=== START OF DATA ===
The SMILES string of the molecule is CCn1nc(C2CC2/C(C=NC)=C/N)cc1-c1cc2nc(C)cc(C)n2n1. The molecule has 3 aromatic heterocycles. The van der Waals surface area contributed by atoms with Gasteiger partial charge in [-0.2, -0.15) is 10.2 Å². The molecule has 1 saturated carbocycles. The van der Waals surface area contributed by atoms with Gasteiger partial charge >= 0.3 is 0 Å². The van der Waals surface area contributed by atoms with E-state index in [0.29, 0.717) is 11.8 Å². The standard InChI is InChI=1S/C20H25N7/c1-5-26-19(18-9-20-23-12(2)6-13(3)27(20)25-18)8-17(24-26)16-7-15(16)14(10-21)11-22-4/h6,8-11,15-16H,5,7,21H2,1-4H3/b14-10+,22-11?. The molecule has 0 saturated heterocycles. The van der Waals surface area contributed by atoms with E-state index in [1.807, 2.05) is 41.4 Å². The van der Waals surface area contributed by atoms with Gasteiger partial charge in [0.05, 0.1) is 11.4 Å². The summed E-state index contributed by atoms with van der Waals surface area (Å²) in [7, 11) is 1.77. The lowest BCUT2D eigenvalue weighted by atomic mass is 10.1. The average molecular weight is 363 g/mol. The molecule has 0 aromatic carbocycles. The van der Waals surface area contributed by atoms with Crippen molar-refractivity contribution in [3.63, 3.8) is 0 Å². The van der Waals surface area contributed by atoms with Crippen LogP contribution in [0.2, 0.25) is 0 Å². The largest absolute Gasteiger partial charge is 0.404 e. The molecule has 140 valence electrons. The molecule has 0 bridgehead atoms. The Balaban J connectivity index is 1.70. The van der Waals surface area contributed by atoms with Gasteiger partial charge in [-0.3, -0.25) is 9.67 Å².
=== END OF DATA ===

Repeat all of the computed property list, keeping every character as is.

The SMILES string of the molecule is CCn1nc(C2CC2/C(C=NC)=C/N)cc1-c1cc2nc(C)cc(C)n2n1. The molecule has 3 aromatic heterocycles. The van der Waals surface area contributed by atoms with Gasteiger partial charge in [-0.2, -0.15) is 10.2 Å². The molecule has 1 saturated carbocycles. The van der Waals surface area contributed by atoms with Gasteiger partial charge >= 0.3 is 0 Å². The van der Waals surface area contributed by atoms with E-state index in [0.29, 0.717) is 11.8 Å². The standard InChI is InChI=1S/C20H25N7/c1-5-26-19(18-9-20-23-12(2)6-13(3)27(20)25-18)8-17(24-26)16-7-15(16)14(10-21)11-22-4/h6,8-11,15-16H,5,7,21H2,1-4H3/b14-10+,22-11?. The molecule has 0 saturated heterocycles. The van der Waals surface area contributed by atoms with E-state index in [1.807, 2.05) is 41.4 Å². The van der Waals surface area contributed by atoms with Gasteiger partial charge in [0.05, 0.1) is 11.4 Å². The summed E-state index contributed by atoms with van der Waals surface area (Å²) in [7, 11) is 1.77. The lowest BCUT2D eigenvalue weighted by atomic mass is 10.1. The average molecular weight is 363 g/mol. The molecule has 0 aromatic carbocycles. The van der Waals surface area contributed by atoms with Crippen molar-refractivity contribution in [3.63, 3.8) is 0 Å². The van der Waals surface area contributed by atoms with Crippen LogP contribution in [0.2, 0.25) is 0 Å². The largest absolute Gasteiger partial charge is 0.404 e. The molecule has 140 valence electrons. The molecule has 0 bridgehead atoms. The Balaban J connectivity index is 1.70. The van der Waals surface area contributed by atoms with Gasteiger partial charge in [-0.3, -0.25) is 9.67 Å².